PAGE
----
The ongoing attempt to cobble together a health care bill has given us a priceless opportunity to see government in action. It was a “teachable moment,” as the president likes to say. The lesson in this case was that politicians are inherently incapable of reforming anything.
Reform requires pain and sacrifice. Reforming health care would require special interests to give up some benefits or sources of profit. But politicians hold power precisely by pandering to special interests, dispensing favors to those who support them and penalties to those who don’t. Insurance companies, pharmaceuticals, labor unions, lobbyists for retired persons were bought off. Then the disgraceful payoffs to hold-out politicians commenced. The goal of the bill wasn’t to reform health care but to get control of it, to make the industry subservient to political power.
It was a seat-of-the-pants enterprise from day one. Rather than addressing the perverse incentives that drive up costs, the politicians decreed costly new entitlements. Blithe promises of savings were routinely refuted by the government’s own budget office. Every day revealed negative consequence of deals cut the day before. The legislative alchemists tweaked and dickered until their pet mongrel ballooned into a 2,700 page Cerberus that none of them understood and few had even read. They’d created another bureaucratic tangle of loopholes, kickbacks, subsidies, regulations and exceptions. It was a monument to naked bribery, willful incompetence and shameless mendacity.
But don’t attribute this sordid spectacle to some genetic defect of the party in power. Rather, it’s a revelation of the way politics works, regardless of party. Politicians pursue their own self-interest and the interests of powerful lobbies. They spend enormous amounts of energy and money to protect themselves from competition and to prevent voters from unseating them. That’s why the Constitution was designed to frustrate them rather than make it easy for them to “get things done.”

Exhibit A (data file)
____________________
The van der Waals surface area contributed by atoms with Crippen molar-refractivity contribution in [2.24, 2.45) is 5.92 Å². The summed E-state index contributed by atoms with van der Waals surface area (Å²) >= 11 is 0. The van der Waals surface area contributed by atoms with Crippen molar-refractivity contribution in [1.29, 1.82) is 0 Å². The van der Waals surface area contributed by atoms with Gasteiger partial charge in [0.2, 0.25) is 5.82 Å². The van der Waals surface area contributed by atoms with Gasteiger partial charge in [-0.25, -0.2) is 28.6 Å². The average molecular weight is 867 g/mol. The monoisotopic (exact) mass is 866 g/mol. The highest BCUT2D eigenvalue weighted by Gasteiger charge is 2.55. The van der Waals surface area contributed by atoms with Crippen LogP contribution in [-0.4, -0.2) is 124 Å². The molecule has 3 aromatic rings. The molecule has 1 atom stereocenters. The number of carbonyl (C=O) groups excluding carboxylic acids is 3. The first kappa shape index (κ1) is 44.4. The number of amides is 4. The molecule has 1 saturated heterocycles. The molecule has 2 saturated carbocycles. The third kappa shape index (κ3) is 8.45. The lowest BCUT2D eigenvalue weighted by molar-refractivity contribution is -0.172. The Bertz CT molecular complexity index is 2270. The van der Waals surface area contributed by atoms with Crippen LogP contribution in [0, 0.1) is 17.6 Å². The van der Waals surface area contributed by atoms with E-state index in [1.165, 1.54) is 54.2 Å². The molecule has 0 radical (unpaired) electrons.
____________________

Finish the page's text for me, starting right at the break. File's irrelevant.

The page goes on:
Politics as it operates today fails to serve the general welfare. The general welfare has no lobbyist, no war chest other than millions of taxpayers’ thin, defenseless wallets.
The mystery is why people continue to put so much blind faith in politicians. Most of them have no experience outside of politics. How can anyone imagine they’re qualified to run the banks or change the climate? What were people thinking who swooned over Obama’s promise to “change the world,” a prospect that should have inspired dread rather than rapture?
Politicians glibly blame the “greedy” private sector, but they’re strangely silent about the role they played in creating the economic collapse. How can they improve their performance if they refuse to recognize their own mistakes? The president himself said, “We face a deficit of trust — deep and corrosive doubts about how Washington works…” How can he in the same breath ask Americans to acquiesce in a radical expansion of Washington’s power?
A curious notion supported by some dubious study claims that independent voters are “less informed” than diehard partisans. Common sense would suggest the opposite. Blind allegiance to either party seems lazy, thoughtless. It’s more likely that independents are the ones who do their homework, judge each candidate on his merits and refuse to give any candidate support just because he’s a Democrat or a Republican. Independents looked at the health care bill without partisan blinders and gave it a thumbs down. The statement they made in Massachusetts recently was hardly an endorsement of the disheveled Republican Party. It was a rejection of the political status quo. Independents aren’t knee-jerk obstructionists. They’re not polarized. They’re united in disgust.
A politician worth voting for should be at war with his own party. Wouldn’t it be encouraging to hear a Democrat chastise the teachers unions for blockading educational reform or a Republican tell his xenophobic constituents that our long-term vitality depends on immigration? Until politicians recover some identifiable principles, we should all be independents. Politicians shouldn’t think they have us in their hip pockets. We should hold their feet to the fire and make them writhe for our precious votes.
— George Gurley, a resident of rural Baldwin City, writes a regular column for the Journal-World.